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Ten Easy Steps to Strengthen Your Story Using Joseph Campbell’s “The Hero’s Journey”

May 16, 2011

Articles, Arts & Literature

by R. A. Evans

I was a sophomore in college when I first discovered Joseph Campbell’s non-fiction classic THE HERO WITH A THOUSAND FACES. Campbell was an expert in mythology and used his extensive knowledge of the subject to create the definitive story-map. He’s traced this model of story creation back thousands of years and across nearly every culture.

George Lucas credits the works of Joseph Campbell for helping him develop the Star Wars saga and the mesmerizing journey of young Luke Skywalker. Needless to say, my copy of THE HERO WITH A THOUSAND FACES has dog-eared pages and plenty of handwritten notes scribbled on nearly every page. It’s my go-to reference guide when I get lost inside my own head.

Here is my own Cliff-Notes version of the ten steps to THE HERO’S JOURNEY. See how they stack up against your own story outline.

1. Reveal The Ordinary World of Your Character. Introduce your main character, the hero of your novel, and show us what his life is like at the beginning of your story.

2. Your Character Faces a Challenge. Something happens that forces the hero to make a decision that will change his life.

3. Your Character Initially Refuses. Your main character will initially resist this change and the difficulties it will entail and wants things to stay the same.

4. Your Character Decides To Change. Often triggered by an outside event, he makes a commitment to changing his life.

5. Your Character Gains Mentors and Allies. As your story progresses, your character meets people along the way who offer help and support.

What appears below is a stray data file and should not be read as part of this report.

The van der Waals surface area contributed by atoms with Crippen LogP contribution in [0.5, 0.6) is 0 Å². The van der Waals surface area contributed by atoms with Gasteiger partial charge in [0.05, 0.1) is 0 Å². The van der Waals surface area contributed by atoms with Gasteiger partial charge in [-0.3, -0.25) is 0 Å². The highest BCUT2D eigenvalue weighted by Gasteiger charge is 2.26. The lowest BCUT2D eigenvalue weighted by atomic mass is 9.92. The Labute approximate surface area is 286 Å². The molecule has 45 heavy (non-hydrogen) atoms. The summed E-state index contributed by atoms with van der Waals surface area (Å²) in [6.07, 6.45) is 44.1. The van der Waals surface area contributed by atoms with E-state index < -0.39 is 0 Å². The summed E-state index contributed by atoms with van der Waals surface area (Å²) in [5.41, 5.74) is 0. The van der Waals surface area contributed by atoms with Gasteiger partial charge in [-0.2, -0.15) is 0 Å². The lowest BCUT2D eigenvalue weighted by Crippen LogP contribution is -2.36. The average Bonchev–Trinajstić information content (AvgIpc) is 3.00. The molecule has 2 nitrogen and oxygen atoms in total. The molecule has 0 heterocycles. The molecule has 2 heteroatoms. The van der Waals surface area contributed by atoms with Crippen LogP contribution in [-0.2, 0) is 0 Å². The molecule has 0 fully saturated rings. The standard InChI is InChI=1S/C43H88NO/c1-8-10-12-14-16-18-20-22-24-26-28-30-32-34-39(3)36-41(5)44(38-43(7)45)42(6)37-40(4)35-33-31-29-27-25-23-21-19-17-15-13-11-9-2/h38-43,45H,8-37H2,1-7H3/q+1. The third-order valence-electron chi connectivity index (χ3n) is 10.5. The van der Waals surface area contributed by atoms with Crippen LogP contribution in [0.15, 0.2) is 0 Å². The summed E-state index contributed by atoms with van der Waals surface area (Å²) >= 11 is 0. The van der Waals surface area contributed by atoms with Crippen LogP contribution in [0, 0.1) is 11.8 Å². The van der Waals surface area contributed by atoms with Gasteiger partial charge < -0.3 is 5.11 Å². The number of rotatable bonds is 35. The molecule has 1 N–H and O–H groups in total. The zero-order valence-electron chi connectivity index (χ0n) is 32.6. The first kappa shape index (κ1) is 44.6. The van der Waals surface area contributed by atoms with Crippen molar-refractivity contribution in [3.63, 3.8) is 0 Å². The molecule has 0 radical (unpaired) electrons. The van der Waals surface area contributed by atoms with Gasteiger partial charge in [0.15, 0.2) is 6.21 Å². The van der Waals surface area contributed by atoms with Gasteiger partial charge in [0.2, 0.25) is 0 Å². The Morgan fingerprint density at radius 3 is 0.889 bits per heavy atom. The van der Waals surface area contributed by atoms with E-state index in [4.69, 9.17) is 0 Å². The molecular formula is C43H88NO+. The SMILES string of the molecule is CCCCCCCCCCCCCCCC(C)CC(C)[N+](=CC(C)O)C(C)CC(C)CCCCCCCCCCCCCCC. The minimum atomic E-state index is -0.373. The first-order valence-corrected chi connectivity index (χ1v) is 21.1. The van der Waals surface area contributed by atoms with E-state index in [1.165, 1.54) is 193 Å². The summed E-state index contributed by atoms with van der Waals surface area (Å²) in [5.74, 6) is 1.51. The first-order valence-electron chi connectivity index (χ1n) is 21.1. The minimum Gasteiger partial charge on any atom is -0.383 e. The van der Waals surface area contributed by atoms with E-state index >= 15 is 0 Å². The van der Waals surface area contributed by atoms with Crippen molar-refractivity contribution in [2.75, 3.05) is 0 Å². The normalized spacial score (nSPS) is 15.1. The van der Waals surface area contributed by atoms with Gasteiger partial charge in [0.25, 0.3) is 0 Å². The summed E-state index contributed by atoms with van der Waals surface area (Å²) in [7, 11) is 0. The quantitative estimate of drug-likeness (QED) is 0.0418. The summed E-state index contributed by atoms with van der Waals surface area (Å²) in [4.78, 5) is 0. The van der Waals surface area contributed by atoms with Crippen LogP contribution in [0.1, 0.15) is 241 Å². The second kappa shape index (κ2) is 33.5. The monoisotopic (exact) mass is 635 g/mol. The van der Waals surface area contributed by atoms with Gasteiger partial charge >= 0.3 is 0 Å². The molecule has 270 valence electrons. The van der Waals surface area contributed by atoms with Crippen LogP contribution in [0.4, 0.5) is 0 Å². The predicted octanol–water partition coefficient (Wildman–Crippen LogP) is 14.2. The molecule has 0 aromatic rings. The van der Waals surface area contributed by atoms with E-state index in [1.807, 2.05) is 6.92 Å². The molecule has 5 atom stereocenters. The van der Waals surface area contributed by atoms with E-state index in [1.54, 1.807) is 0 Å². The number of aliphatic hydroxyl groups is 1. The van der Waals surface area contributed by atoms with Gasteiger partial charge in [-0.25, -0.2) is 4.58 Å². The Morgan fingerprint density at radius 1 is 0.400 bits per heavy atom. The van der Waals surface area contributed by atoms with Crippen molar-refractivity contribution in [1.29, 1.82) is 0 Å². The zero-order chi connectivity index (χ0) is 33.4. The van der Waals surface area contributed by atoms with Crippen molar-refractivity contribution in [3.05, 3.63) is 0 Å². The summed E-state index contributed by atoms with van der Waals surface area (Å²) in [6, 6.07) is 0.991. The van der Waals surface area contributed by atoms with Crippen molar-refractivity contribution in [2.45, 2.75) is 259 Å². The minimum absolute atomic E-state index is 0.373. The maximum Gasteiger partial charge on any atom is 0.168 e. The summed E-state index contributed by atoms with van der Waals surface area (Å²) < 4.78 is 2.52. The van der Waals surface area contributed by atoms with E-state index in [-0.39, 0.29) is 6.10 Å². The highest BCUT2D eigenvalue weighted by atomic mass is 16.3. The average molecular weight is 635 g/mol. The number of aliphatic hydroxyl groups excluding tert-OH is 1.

6. Your Character Learns What He Needs To Succeed. He takes action toward achieving his goals and acquiring the skills he will need along the way. The stakes get higher as he proceeds.

7. Your Character First Confronts His Deepest Fear and Fails. He faces his greatest challenge but has not yet acquired the inner strength that is needed to succeed at his goal.

8. The Dark Night of the Soul. Your character experiences self-doubt and fears that he will never succeed. He is on the verge of giving up.

9. The Leap of Faith. Your character experiences a renewed inner commitment to his goal based on an inner faith that he can be, do, or have whatever he really wants.

10. Final Climactic Confrontation and Ultimate Success. Your character faces his biggest challenge and puts everything into achieving what he wants. With this final powerful effort, he finally succeeds and gets what he has wanted for so long.

So now you know the secret used my countless storytellers through the ages. It brings new meaning to Ralph Waldo Emerson’s classic take on the subject “Life is a journey – not a destination.” I wish you luck on your writing journey.

Purchase a copy of my thriller ASYLUM LAKE to see how I put these ten easy steps to use.

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